Oregon State University Extension Service

29 Alan Turanski – What companies can do to Save the Bee (in English)


Speaker 1: From the Oregon State University Extension Service, this is Pollination, a podcast that tells the stories of researchers, land managers, and concerned citizens making bold strides to improve the health of pollinators. I'm your host, Dr. Adoni Melopoulos, assistant professor in pollinator health in the Department of Horticulture.

Okay, listeners, we are launching a new series today. Between now and next National Pollinator Week in June 2018, we are going to be featuring Oregonians who really have gone the extra mile towards helping pollinator health. This is part of a larger initiative in the state called the Oregon B Project, which involves a lot of different groups but is headed up by Oregon State University, Oregon Department of Agriculture, and Oregon Department of Forestry. We're working together to get better resources out to people, to do training for people like pesticide applicators, but also linking people together.

That's a really big goal of ours. In our first profile, I thought this seemed like a great opportunity to catch up with Alan Taransky of Glory Bee. Many of you know Glory Bee. It's a nationally renowned brand. It started as a honey packing company, bee supply, but it's really expanded considerably since then. One thing that they've kept in mind that whole time is a commitment to sustainability and pollinator health. In 2017, for example, they were in the top 100 businesses in Oregon in terms of sustainability. But recently, they launched this program that you may have seen on the shelves, the Save the Bee program, where proceeds from each sale go to pollinator health.

It really does. It's supported a lot of research here at Oregon State University, as you'll hear in the program. But also sponsoring scholarships for beekeeper training. It's a really great initiative.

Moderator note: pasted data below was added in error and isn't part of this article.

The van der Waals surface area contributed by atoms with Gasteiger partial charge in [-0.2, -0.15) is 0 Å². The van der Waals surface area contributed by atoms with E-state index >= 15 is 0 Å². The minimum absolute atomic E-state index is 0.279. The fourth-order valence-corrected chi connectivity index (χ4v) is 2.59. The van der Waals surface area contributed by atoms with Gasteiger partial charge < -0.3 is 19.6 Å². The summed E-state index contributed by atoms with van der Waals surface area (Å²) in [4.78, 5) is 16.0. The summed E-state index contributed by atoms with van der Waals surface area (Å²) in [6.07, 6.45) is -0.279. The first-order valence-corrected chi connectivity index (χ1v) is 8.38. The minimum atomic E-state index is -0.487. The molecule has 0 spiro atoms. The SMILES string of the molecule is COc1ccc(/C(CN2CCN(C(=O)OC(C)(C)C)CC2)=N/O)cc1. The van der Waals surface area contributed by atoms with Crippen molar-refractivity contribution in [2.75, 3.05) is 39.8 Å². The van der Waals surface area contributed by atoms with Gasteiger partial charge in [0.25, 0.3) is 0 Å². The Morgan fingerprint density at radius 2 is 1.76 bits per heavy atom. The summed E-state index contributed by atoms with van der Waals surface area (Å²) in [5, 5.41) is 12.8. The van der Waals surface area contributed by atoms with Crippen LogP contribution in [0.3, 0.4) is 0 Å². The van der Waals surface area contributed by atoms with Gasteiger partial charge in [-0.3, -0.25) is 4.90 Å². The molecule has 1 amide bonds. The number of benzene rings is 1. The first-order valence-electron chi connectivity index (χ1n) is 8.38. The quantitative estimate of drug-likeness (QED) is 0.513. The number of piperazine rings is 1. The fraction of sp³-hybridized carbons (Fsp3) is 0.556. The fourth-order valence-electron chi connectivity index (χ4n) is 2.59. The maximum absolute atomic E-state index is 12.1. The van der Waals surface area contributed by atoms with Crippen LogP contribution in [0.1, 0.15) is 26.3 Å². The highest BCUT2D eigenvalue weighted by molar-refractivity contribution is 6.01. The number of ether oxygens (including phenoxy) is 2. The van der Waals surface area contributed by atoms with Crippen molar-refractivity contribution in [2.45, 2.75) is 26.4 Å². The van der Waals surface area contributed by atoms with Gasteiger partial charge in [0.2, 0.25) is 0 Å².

I thought this was a great chance to profile a real leader in pollinator health here in Oregon, Alan Taransky. Okay. Well, I am so excited to be sitting. I'm in Glory Bee right now, and I'm sitting across from Alan. Welcome to Pollination, Alan. Thank you.

Yeah. So, Glory Bee, everybody knows if you're in Western Oregon, you're a big bee supply company. Also, pack a lot of hive products and retail them. So you're a business that is invested in the health of honeybees. But what's really remarkable is that you've reinvested back into pollinator health through the Save the Bee program. Where did that idea even come from? When did it start and how did you come up with this idea of Save the Bee? Yeah.

Speaker 2: Well, I think it started with one of our core values is stewardship. And so we believe we're just responsible for what we have the opportunity to impact. Hearing about this colony collapse disorder and the plight of the bees and the beekeeper just became of big concern. As I contemplated our role in the industry and our community, I didn't really feel like selling honey and beekeeping supplies was enough. We needed to be a part of the solution, not just a part of the industry. So the idea just came that if we promoted saving the bee through our brand and our company, we could become a part of the solution.